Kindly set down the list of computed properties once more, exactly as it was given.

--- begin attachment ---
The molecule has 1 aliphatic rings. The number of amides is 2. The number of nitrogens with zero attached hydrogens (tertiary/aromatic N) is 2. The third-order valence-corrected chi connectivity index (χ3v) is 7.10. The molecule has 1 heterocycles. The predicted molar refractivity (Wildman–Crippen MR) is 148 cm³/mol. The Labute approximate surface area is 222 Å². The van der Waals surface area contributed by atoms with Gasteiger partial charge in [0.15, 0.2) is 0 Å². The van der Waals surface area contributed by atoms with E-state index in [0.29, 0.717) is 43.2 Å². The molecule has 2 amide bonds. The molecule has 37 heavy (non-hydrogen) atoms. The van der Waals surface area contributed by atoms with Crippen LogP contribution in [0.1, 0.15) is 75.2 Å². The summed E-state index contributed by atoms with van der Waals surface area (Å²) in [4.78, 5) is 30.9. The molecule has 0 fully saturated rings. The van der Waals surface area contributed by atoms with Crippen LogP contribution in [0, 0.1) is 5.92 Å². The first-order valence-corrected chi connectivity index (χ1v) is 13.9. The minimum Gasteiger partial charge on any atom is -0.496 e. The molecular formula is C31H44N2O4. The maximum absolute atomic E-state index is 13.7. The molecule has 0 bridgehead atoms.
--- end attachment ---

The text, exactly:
The molecule has 1 aliphatic rings. The number of amides is 2. The number of nitrogens with zero attached hydrogens (tertiary/aromatic N) is 2. The third-order valence-corrected chi connectivity index (χ3v) is 7.10. The molecule has 1 heterocycles. The predicted molar refractivity (Wildman–Crippen MR) is 148 cm³/mol. The Labute approximate surface area is 222 Å². The van der Waals surface area contributed by atoms with Gasteiger partial charge in [0.15, 0.2) is 0 Å². The van der Waals surface area contributed by atoms with E-state index in [0.29, 0.717) is 43.2 Å². The molecule has 2 amide bonds. The molecule has 37 heavy (non-hydrogen) atoms. The van der Waals surface area contributed by atoms with Crippen LogP contribution in [0.1, 0.15) is 75.2 Å². The summed E-state index contributed by atoms with van der Waals surface area (Å²) in [4.78, 5) is 30.9. The molecule has 0 fully saturated rings. The van der Waals surface area contributed by atoms with Crippen LogP contribution in [0, 0.1) is 5.92 Å². The first-order valence-corrected chi connectivity index (χ1v) is 13.9. The minimum Gasteiger partial charge on any atom is -0.496 e. The molecular formula is C31H44N2O4. The maximum absolute atomic E-state index is 13.7. The molecule has 0 bridgehead atoms.